What is a Poem? There are different types of literary works that have been existing through time, such as the novel, short stories, and poems, to name a few. Just as literary writers present different perspectives of how they see things and how things are relayed through their writings, an ordinary reader would have different interpretations of the messages being relayed. The meaning of a poem, for instance, has been defined differently by poets and writers and their meanings could be so interesting and profound that these are poetry in general. From the definitions of poems by selected poets, the definition that best applies to one’s personal point of view is that of Samuel T. Coleridge as he defined poetry as the best words chosen and selected in best order.
One’s personal interpretation of poetry is that it is a creative selection of words and figures of speech that have been well-thought of, to form a pattern or a line of thought, which is then effectively put into writing. Take the poem of Charles Bukowski, for instance, entitled “Let It Enfold You”, the poem is a perfect example of a creatively thought of and selected choices of words that conveyed a specific meaning when taken as a unified literary work.
Bukowski’s poem best exemplified Coleridge’s definition of poetry in terms of recognizing that the poet selected the best possible words and situated them in the most effective and appropriate order to convey the intended meaning. For instance, his opening words “either peace or happiness,let it enfold you” [Buk12] are carefully chosen to entice audience appeal and intrigue them to a point that readers would like to continue reading the poem. The poem did not exhibit any evident pattern in number of lines, nor in rhyme. There was even a wrong spelled word ‘freinds’ [Buk12] in the last line – which could obviously be intentional to mean that the narrator was indifferent and haplessly carefree and careless about what life brings. It was as if there was no rules in spelling and in structure as some words were written in lower cases, even at the start of the sentence: “when I was a young man” [Buk12].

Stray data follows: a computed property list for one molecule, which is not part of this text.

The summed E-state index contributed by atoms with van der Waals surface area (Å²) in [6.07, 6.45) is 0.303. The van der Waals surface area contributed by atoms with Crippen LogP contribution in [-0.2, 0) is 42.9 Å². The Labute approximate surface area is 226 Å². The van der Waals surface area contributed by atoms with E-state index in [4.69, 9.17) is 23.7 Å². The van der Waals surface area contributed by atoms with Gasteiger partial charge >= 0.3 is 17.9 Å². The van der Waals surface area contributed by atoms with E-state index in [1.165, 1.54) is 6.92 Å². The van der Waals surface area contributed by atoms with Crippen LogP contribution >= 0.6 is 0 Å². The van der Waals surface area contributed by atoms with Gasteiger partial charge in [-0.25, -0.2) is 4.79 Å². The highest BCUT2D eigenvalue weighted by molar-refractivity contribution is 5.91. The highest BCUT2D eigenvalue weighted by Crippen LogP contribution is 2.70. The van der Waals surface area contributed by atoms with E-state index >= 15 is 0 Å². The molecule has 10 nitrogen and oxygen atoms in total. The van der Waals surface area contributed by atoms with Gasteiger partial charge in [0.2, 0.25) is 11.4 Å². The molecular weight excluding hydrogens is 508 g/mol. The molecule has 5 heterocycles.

The poem could actually be considered as some form of free writing where there are no strict adherence to grammatical rules. However, as the readers would deduce, the meaning is flawless. The poet intended to relay the previous life of being such a bum, an irresponsible immature and indifferent individual who seemed to manifest anger at anything, any one and almost all conventional and traditional activities. Finally, a transformation occurred where the narrator signified having recognized that it was perfectly fine to be embraced by happiness and be enfolded by whatever good things life brings.
The poem was an effective example of the embodiment of Coleridge’s definition of poetry. To reiterate, the poem is actually a perfect example of a creatively thought of and appropriately selected words that conveyed a defined meaning taken as a unified literary work. Poetry could not be poetry if the words were not created and strategically situated in the perfect line and verse it was intended to be in. The beauty of its meaning could be appreciated when the whole poem is understood to be a holistic creation of the best words that form a unified and intended discourse.Work CitedBuk12: , (Bukowski lines 1 & 2), Buk12: , (Bukowski par.